AN AGREEMENT whereby a third party introduced clients to a solicitor for the payment of a share of the solicitor's fees was not enforceable.
The court allowed the appeal of the defendant firm of solicitors against a decision under Order 14A of the Rules of the Supreme Court.
The plaintiff assisted Somali refugees with their applications for asylum and for residence. He claimed to have entered into an oral contract with the defendant, the terms of which were that he would introduce Somali refugees to the defendant, who would apply for legal aid and represent the refugees on their asylum applications; that he would help the defendant in preparing and presenting the applications; and that the defendant would pay him commission equivalent to half the fees received by it from the Legal Aid Board.
The plaintiff claimed that pursuant to that contract he had introduced 243 clients to the defendant, and that although the defendant had already paid him pounds 18,887.18, further sums were outstanding, of which he sought payment. The question whether an agreement such as that which the plaintiff claimed to exist between himself and the defendant was legally enforceable was ordered to be decided as a question of law pursuant to RSC Order 14A.
Gerwyn Samuel (Jansons) for the plaintiff; Sir Godfray Le Quesne QC and Paschal Welsh (Alaga & Co) for the defendant.
Mr Justice Lightman said that Order 14A was not apt for determining a question of fact. There were two issues of fact in the present case: whether the agreement alleged by the plaintiff had ever been made, and whether the plaintiff had been aware, when he entered into it, of the prohibition on a solicitor entering into such agreements contained in the Solicitors Practice Rules, made under section 31 of the Solicitors Act 1974. The court had been invited for the purposes of the present proceedings to assume in favour of the plaintiff on both those questions of fact.
Rule 3 of the Solicitors Practice Rules prohibited solicitors from paying for introductions by way of commission or otherwise, and rule 7(1) provided, with exceptions which were not relevant to the present case, that a solicitor should not share or agree to share his or her professional fees with any person. The rules had the effect of subordinate legislation.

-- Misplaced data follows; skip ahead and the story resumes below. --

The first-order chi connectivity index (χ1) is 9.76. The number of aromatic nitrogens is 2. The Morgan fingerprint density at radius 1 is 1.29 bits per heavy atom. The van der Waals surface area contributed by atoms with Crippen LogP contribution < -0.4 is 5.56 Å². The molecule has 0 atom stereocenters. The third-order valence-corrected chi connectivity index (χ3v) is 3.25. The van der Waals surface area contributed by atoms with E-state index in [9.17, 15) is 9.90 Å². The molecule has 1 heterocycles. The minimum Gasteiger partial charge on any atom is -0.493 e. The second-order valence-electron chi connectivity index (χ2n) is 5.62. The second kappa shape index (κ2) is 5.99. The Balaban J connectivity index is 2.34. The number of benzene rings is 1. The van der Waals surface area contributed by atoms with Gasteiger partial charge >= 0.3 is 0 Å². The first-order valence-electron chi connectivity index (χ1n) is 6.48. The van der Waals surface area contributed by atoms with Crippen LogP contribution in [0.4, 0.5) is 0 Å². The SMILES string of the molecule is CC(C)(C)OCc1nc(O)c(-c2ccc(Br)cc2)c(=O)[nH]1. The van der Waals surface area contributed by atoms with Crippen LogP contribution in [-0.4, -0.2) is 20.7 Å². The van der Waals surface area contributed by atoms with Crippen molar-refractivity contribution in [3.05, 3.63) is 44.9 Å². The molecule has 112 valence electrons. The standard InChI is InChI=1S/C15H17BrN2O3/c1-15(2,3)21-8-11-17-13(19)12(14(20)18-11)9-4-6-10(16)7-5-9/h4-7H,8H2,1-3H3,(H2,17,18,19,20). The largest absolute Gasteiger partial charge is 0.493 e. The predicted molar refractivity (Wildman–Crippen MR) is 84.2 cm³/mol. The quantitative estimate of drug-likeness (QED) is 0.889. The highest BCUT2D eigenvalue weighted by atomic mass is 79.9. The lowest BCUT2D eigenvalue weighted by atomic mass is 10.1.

The plaintiff's case was that there was nothing illegal or inherently wrong in a solicitor's agreeing to share his fees or to pay an introduction fee for work: the rules were designed to regulate the professional conduct of solicitors, and, in the event of breach, to give rise to disciplinary offences, but not to penalise innocent third parties nor to enable solicitors to retain at the expense of the third parties the benefit of services rendered without paying anything for them.
The court would not, however, enforce a contract which was expressly or impliedly prohibited by statute or subordinate legislation. Rule 7 expressly prohibited a solicitor both from entering into a contract for the sharing of fees and from making any payment in performance of such a contract, and the contact was likewise prohibted by rule 3 as an agreement to reward the plaintiff for the introduction of clients.
It was highly blameworthy for a solicitor to enter into such a contract, and the more so if he failed to warn a party with whom he dealt of the provisions of the rules. If, as the court was bound to assume, the plaintiff had been ignorant of rules 3 and 7, and if that ignorance was prevalent, it was to be hoped that the judgment in the present case would dissipate that ignorance, so that a claim and plea of ignorance such as the plaintiff's would not be made again, and so that any current practice of rewarding introductions, sharing fees and paying commissions would be brought to an immediate and summary end.
Kate O'Hanlon, BarristerReuse content